11. Hicks LL, Herter DR, Early RJ (2003) Clines in life history characteristics of the spotted owl in Washington. Northwestern Nat 84(2):57–67. doi: 10.2307/3536730 CrossRefGoogle Scholar
  12. Highland S, Jones J (2014) Extinction debt in naturally contracting mountain meadows in the Pacific Northwest, USA: varying responses of plants and feeding guilds of nocturnal moths. Biodivers Conserv 23(10):2529–2544. doi: 10.1007/s10531-014-0737-z CrossRefGoogle Scholar
  13. Huang SL, Hao Y, Mei Z, Turvey ST, Wang D (2012) Common pattern of population decline for freshwater cetacean species in deteriorating habitats. Freshw Biol 57(6):1266–1276. doi: 10.1111/j.1365-2427.2012.02772.x CrossRefGoogle Scholar
  14. Hylander K, Ehrlén J (2013) The mechanisms causing extinction debts. Trends Ecol Evol 28(6):341–346. doi: 10.1016/j.tree.2013.01.010 CrossRefPubMedGoogle Scholar
  15. Johnson P (2014) Adaptivetau: Tau-leaping stochastic simulation. R package version 2.1. https://CRAN.R-project.org/package=adaptivetau.
  16. Kindsvater HK, Mangel M, Reynolds JD, Dulvy NK (2016) Ten principles from evolutionary ecology essential for effective marine conservation. Ecol Evol 6(7):2125–2138. doi: 10.1002/ece2.2012 CrossRefPubMedPubMedCentralGoogle Scholar
  17. Kuussaari M, Bommarco R, Heikkinen RK, Helm A, Krauss J, Lindborg R, Öckinger E, Pärtel M, Pino J, Rodá F (2009) Extinction debt: a challenge for biodiversity conservation. Trends Ecol Evol 24(10):564–571. doi: 10.1016/j.tree.2009.04.011 CrossRefPubMedGoogle Scholar
  18. Lande R (1988) Demographic models of the northern spotted owl (Strix occidentalis caurina). Oecologia 75(4):601–607CrossRefPubMedGoogle Scholar
  19. Lindborg R, Eriksson O (2004) Historical landscpare connectivity affects present plant species diversity. Ecol 85(7):1840–1845CrossRefGoogle Scholar
  20. Lira PK, Ewers RM, Banks-Leite C, Pardini R, Metzger JP (2012) Evaluating the legacy of landscape history: extinction debt and species credit in bird and small mammal assemblages in the Brazilian Atlantic forest. J Appl Ecol 49:1325–1333. doi: 10.1111/j.1365-2664.2012.02214.x CrossRefGoogle Scholar
  21. Loehle C, Li BL (1996) Habitat destruction and the extinction debt revisited. Ecol App 6(3):784–789. doi: 10.2307/2269483 CrossRefGoogle Scholar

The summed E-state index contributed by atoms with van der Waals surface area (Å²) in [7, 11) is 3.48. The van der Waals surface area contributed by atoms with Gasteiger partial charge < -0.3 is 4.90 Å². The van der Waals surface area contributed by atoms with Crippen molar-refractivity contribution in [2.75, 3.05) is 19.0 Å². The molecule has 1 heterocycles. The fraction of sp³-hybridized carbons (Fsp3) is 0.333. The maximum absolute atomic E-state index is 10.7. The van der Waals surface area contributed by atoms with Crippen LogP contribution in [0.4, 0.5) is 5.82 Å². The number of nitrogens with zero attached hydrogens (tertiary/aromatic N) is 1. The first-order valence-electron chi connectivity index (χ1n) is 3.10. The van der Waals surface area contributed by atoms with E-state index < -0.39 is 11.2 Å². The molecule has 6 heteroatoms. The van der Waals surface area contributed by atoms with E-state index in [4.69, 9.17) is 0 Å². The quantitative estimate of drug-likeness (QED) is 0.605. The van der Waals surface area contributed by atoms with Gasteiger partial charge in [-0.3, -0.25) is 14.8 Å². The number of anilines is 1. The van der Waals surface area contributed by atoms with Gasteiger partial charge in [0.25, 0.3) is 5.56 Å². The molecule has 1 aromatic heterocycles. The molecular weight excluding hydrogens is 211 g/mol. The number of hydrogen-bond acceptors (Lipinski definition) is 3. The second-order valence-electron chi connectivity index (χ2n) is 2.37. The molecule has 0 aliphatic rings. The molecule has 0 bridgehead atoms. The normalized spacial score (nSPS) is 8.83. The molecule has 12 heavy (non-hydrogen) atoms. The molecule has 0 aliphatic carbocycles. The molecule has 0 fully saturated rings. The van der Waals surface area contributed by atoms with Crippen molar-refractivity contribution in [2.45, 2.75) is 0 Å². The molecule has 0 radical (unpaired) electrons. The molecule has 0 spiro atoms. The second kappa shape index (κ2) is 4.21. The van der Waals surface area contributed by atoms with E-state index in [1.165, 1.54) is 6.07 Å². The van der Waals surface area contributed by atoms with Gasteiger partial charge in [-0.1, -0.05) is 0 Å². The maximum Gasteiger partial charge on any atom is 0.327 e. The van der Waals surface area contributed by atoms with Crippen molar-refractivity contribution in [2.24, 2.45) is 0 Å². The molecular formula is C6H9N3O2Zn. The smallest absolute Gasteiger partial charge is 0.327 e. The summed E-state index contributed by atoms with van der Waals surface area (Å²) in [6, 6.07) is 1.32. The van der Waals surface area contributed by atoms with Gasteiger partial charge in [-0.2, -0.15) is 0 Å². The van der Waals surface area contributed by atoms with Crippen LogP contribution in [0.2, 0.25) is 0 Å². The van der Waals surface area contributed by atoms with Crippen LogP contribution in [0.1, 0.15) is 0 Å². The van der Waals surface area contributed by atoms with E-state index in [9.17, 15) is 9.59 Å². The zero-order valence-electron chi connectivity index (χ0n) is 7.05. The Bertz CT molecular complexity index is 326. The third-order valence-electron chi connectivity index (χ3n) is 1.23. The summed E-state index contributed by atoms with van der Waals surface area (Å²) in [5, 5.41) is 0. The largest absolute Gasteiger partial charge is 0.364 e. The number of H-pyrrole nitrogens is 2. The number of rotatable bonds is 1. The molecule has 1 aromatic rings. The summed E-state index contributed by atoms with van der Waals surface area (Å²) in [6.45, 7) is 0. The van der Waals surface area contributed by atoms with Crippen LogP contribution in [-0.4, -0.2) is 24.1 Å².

22. McGill BJ, Dornelas M, Gotelli NJ, Magurran AE (2015) Fifteen forms of biodiversity trend in the Anthropocene. Trends Ecol Evol 30(2):104–113. doi: 10.1016/j.tree.2014.11.006 CrossRefPubMedGoogle Scholar
  23. Ovaskainen O, Hanski I (2002) Transient dynamics in metapopulation response to perturbation. Theor Popul Biol 61:285–295CrossRefPubMedGoogle Scholar
  24. Sala OE, Chapin FS, Armesto JJ, Berlow E, Bloomfield J, Dirzo R, Huber-Sanwald E, Huenneke LF, Jackson RB, Kinzig A et al (2000) Global biodiversity scenarios for the year 2100. Science 287(5459):1770–1774CrossRefPubMedGoogle Scholar
  25. Tilman D, May RM, Lehman CL, Nowak MA (1994) Habitat destruction and the extinction debt. Nature 371(6492):65–66. doi: 10.1038/371065a0 CrossRefGoogle Scholar
  26. Vitousek PM, D’Antonio CM, Loope LL, Westbrooks R (1996) Biological invasions as global environmental change. Am Sci 84(5):468–478Google Scholar
  27. Griffen BD, Drake JM (2008) Effects of habitat quality and size on extinction in experimental populations. Proc R Soc B 275(1648):2251-2256. doi: 10.1098/rspb.2008.0518
  28. Hanski I, Ovaskainen O (2002) Extinction Debt at Extinction Threshold. Conserv Biol 16 (3):666-673. doi: 10.1046/j.1523-1739.2002.00342.x

Copyright information

© Springer Science+Business Media Dordrecht 2016

Authors and Affiliations

  1. 1.Odum School of EcologyUniversity of GeorgiaAthensUSA

Personalised recommendations